A firm settled FINRA charges for failing to establish a reasonable AML program designed to report suspicious transactions, and for failing to respond reasonably to red flags associated with China-based accounts.
U.S. Treasury Undersecretary for Terrorism and Financial Intelligence Sigal Mandelker described initiatives to strengthen the financial crimes enforcement framework and to bolster anti-money laundering efforts.
The Financial Crimes Enforcement Network issued a final rule to further block North Korean access to the U.S. financial system, and warned institutions about strategies employed by North Korea to gain access to international financial systems.
The U.S. DOJ and the SEC announced criminal and civil Foreign Corrupt Practices Act-related settlements with a Kentucky-based manufacturer and distributor of copper, aluminum, and fiber-optic cable and wire.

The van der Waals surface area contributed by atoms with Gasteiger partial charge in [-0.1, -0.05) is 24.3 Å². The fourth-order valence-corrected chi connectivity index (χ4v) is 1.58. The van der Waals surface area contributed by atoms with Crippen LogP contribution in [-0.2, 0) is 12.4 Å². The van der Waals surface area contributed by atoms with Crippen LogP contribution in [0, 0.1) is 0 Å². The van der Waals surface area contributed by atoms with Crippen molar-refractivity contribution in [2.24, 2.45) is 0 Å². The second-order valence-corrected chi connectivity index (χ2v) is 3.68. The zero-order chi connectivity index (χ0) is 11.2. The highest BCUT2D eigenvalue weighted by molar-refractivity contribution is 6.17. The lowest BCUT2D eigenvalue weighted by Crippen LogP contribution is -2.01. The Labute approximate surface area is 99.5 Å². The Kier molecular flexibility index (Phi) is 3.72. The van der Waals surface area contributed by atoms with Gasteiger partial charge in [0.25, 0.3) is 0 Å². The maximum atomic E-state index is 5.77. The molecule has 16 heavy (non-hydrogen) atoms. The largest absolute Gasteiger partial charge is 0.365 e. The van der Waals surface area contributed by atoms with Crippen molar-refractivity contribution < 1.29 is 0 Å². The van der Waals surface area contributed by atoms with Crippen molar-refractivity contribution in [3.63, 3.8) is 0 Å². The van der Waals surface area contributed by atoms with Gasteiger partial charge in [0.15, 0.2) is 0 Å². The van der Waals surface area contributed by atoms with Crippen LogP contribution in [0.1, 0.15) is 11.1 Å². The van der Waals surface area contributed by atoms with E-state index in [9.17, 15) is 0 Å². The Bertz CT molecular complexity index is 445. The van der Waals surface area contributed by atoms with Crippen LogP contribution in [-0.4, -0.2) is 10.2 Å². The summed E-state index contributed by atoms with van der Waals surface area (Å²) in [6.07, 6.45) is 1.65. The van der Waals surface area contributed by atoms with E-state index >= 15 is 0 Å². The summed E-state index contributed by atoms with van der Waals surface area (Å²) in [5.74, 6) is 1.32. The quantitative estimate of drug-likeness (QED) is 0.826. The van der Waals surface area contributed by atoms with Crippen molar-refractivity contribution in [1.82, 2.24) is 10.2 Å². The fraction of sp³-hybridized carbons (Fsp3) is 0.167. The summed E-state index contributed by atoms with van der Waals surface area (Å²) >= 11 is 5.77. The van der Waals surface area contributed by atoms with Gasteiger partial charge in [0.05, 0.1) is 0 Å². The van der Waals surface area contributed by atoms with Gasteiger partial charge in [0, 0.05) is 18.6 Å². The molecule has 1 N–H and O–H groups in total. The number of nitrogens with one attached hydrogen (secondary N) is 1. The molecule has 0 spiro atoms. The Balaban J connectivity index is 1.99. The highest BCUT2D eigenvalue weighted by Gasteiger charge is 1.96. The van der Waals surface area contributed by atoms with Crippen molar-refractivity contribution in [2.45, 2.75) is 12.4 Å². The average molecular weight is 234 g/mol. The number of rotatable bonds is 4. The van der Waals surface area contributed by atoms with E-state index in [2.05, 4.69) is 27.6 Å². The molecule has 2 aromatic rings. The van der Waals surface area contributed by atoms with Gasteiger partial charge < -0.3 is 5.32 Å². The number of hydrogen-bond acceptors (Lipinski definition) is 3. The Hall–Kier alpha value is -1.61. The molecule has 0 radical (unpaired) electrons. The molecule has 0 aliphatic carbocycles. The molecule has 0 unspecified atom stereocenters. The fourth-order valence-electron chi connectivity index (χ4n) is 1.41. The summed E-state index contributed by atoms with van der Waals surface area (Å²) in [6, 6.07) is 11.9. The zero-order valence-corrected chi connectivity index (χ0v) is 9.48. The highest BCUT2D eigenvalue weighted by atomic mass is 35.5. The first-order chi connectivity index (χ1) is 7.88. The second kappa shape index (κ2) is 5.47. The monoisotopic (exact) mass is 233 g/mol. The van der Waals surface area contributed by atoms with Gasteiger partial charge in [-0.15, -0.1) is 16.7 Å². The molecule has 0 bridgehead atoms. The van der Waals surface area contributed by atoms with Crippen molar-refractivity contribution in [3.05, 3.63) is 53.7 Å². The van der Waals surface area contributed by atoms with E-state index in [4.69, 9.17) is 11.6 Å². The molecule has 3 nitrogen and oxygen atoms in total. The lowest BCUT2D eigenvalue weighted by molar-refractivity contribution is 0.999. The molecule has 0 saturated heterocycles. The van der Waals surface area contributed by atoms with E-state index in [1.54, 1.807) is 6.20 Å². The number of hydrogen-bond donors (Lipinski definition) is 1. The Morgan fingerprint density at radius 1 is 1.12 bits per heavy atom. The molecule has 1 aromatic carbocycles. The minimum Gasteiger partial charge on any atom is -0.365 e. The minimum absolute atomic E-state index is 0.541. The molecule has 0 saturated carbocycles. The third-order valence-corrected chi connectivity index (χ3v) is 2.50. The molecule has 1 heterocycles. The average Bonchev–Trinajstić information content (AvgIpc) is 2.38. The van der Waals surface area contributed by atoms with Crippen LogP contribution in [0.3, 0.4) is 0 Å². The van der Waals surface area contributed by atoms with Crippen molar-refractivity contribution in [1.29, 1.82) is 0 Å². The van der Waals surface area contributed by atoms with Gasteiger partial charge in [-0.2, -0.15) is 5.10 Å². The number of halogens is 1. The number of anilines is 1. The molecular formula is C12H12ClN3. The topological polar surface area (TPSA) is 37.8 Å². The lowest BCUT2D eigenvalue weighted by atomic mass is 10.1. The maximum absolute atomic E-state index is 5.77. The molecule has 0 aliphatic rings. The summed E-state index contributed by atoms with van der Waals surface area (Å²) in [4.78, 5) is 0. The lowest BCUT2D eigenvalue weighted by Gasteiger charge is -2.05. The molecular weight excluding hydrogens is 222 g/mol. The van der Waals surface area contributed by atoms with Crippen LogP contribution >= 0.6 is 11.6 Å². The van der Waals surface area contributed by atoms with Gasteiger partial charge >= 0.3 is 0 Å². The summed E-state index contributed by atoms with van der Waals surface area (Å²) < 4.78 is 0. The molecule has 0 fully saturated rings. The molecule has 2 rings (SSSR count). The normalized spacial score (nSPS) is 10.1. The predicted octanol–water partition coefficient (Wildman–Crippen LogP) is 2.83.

Financial Crimes Enforcement Network Director Jennifer Shasky Calvery warned of money-laundering vulnerabilities in the real estate industry, particularly the risks associated with "all-cash" real estate purchases.
Cadwalader attorneys asserted that companies operating in China need to do more to enforce Foreign Corrupt Practices Act practices and procedures. If policies and procedures are "no more than words on paper, they are toothless paper tigers."
The SEC announced that a wireless technologies company agreed to pay a $7.5 million civil penalty to settle charges that it violated the Foreign Corrupt Practices Act. This settlement marks the first instance in which a non-bank was charged with hiring practice-related FCPA violations.
A technology company and its Chinese subsidiaries settled parallel civil and criminal actions with the SEC and the U.S. Department of Justice. The actions involved violations of the anti-bribery, books and records, and internal accounting controls provisions of the Foreign Corrupt Practices Act.